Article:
How to Find the Flexible Work Solutions that Fit

3 minute read

Flexible working is well on its way to becoming the norm and was fairly commonplace in charities even before the pandemic. With many of the remaining perceived barriers to flexible working now broken down by the last few years, more and more people are asking their employers for flexible work solutions.

Employers reap the benefits of this shift: when done right, flexible working improves staff attraction, retention, performance and wellbeing. But flex comes in many different forms, so it’s time to start thinking beyond home and hybrid working and embrace the flexible work solution that works for you.

Flexible work solutions for all

For those people who work in desk-based jobs, which includes most charity roles, flexible working is relatively straightforward. Home and hybrid working is an easy fix and has provided many with a seamless transition from the days of lockdown.

However, there are an endless number of other ways to introduce elements of flexibility, so much so that this National Work Life Week (10-14 October) Working Families is championing finding the flex in every role. Because, no matter what your job, everyone should be able to unlock the benefits of flexibility.

family cooking work and home separate

Fixed or fluid hours?

The type of flexibility you need will depend entirely on your personal circumstances. Maybe you’d prefer the dependability of set hours so you can plan around caring responsibilities, or perhaps a flexible arrangement which allows more autonomy is better suited to your life. Let’s look at some of the more common arrangements that can meet these differing needs:

Condensed or compressed hours

The reallocation of working hours over a week or a fortnight so that an individual may work longer on some days in exchange for regular time off.

Job sharing

A form of part-time working where the role remains full-time and is shared between two employees who work part-time hours. The job-sharers decide the division of work but it can be divided according to areas of expertise or responsibilities.


Employees choose their working times within set limits. This pattern is normally attributed to a team rather than an individual. Organisations often put core hours in place to ensure the team work together regularly, but there is freedom to choose working hours either side of these times.

Annualised hours

The organisation will calculate an individual’s hours across the year, but their hours will change depending on operational demands during different periods. Organisations will often calculate pay and benefits as if working hours were consistent, known as ‘income smoothing’.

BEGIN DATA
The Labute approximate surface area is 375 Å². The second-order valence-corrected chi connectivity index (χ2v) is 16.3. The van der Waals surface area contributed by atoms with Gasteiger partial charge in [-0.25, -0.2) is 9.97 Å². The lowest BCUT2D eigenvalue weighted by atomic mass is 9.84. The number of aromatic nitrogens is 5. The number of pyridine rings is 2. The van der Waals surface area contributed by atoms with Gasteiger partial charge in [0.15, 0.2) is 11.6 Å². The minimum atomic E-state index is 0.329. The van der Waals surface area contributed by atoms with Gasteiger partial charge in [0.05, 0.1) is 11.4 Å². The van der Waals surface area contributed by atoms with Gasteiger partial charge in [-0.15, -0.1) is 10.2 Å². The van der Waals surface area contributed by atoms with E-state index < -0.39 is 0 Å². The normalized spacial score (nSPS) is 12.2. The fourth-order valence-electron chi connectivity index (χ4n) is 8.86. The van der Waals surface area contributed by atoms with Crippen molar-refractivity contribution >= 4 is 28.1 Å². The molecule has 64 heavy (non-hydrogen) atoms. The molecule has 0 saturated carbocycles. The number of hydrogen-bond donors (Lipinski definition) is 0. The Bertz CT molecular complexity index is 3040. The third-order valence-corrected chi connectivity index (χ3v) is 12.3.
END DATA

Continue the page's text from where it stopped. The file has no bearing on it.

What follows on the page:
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Flexible work solutions in a fixed location

YouGov research carried out by Working Families and SF Recruitment found that 46% of UK working parents can’t work remotely because their job is tied to a specific location. It’s true that some charity roles may involve working directly with beneficiaries based in a fixed place. So for these people, remote or hybrid working may be out of the question. But there are still plenty of opportunities for introducing flexibility:

Employee self-rostering

Employees within a team are given responsibility to decide as a team who will work each shift, in order to cover the working week between them.

Shift swopping

Team members may agree to swop their allocated working shifts. This can be done on an informal ad hoc basis, to allow team members flexibility when they need it.

Split team

A team is split into two and each member is allocated a buddy. The two teams will work slightly different shift patterns, alternating weekly, to allow time off every other week, with the buddy providing ad hoc cover as needed.

Women working at laptop with puppy

A flexible approach to work

By its very nature, there is no one-size-fits-all solution when it comes to flexibility. Finding the flexible work solution that fits requires a dialogue between yourself and your manager.

Putting forward some suggestions of your vision of flexibility, along with how you expect it to impact on your work, can help your employer to think outside the box and understand what to expect from any new arrangement. To help you set out your proposal, and make your flexible working request a success, you can find a flex request template via Working Families’ free legal advice service.

Whatever option you settle on, don’t be afraid to experiment. All flexible work solutions take adjustment, and sometimes you won’t get things right from the off. It’s okay to admit if something isn’t working and make changes, because it’s only when flexibility is working for you, that you and your employer will both see the benefits.

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Jane van Zyl

Jane van Zyl is Chief Executive of Working Families, the UK’s work-life balance charity. She has 14 years’ experience working in the third sector and has held senior leadership positions at a number of UK charities, including Samaritans and Sands. She believes in the value of a fulfilling, balanced working life and its transformative power to create social connections, build self-esteem, and impact the wider community.

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